A group of 30 students in Portland, Ore., is pushing for the city’s school district to introduce ethnic studies courses in its high schools.
The students argue that focusing on the experiences and history of people of color in school could lead students to feel more engaged and invested in school, The Oregonian reports. The campaign is called “Missing Pages of Our History.”
Last year, about 46 percent of the district’s students identified as a race other than white. But just one of the district’s nine high schools has an ethnic studies course, and students said the majority of content covered in history classes focuses on white figures.
The Oregonian describes how a group of students at Franklin High School who met at the Asian Pacific American Network of Oregon began reaching out to school board members and district officials to advocate for the new requirement. At least two of the district’s seven board members are supportive of students’ efforts and say the district might create the course as soon as next year.
Oregon’s state legislature passed a law in 2013 that directs the state’s education department to develop content standards and prepare materials to support teachers in teaching about diverse cultures. The Oregonian reports that that work is still “in early stages.”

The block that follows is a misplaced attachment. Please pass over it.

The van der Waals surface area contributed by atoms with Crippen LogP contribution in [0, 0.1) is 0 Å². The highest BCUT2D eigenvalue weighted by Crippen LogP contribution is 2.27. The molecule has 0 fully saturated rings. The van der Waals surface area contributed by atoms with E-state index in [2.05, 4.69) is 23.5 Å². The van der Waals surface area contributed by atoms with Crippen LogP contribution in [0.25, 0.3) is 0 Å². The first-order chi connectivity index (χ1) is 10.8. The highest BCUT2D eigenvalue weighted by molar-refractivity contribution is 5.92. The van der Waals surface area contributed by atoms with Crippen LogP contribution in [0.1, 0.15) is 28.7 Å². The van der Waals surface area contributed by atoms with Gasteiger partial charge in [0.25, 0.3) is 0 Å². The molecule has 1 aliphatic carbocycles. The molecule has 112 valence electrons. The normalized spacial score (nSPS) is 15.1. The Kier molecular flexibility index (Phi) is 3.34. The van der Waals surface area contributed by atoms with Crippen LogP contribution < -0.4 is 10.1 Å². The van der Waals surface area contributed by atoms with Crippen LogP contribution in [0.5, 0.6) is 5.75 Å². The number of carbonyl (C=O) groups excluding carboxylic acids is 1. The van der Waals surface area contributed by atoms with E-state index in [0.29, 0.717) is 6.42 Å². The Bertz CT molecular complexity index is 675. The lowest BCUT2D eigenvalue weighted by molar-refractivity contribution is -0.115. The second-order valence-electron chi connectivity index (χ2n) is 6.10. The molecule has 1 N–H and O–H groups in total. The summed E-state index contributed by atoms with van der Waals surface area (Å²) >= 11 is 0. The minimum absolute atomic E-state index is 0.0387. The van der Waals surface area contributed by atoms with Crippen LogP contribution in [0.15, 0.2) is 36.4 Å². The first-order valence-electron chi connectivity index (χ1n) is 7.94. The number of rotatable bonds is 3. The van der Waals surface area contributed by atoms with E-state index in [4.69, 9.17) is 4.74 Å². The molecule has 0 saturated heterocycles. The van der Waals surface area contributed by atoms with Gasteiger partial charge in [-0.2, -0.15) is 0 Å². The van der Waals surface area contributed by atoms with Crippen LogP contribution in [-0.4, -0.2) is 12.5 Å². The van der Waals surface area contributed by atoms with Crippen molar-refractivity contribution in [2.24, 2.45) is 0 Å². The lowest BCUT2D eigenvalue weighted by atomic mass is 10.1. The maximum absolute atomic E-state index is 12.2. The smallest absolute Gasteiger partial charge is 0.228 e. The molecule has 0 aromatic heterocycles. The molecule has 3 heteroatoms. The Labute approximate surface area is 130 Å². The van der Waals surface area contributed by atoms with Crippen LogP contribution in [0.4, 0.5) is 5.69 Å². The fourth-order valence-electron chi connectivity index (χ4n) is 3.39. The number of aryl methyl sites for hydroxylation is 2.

The students aren’t alone in trying to raise Portland’s awareness of the needs of students of color. A group of African-American teens from the city recently discussed high rates of incarceration and homicide among African-American males at a panel hosted by the National League of Cities.
But the students may face a rocky road: Mandates and bans around ethnic studies courses are often controversial. In California, Gov. Jerry Brown recently vetoed a proposal that would have required ethnic studies courses across the state, but the Los Angeles and San Francisco school districts have taken it upon themselves to offer such courses. And in Tucson, Ariz., a law that prohibits districts from teaching ethnic studies courses is facing a legal challenge.
A version of this news article first appeared in the Curriculum Matters blog.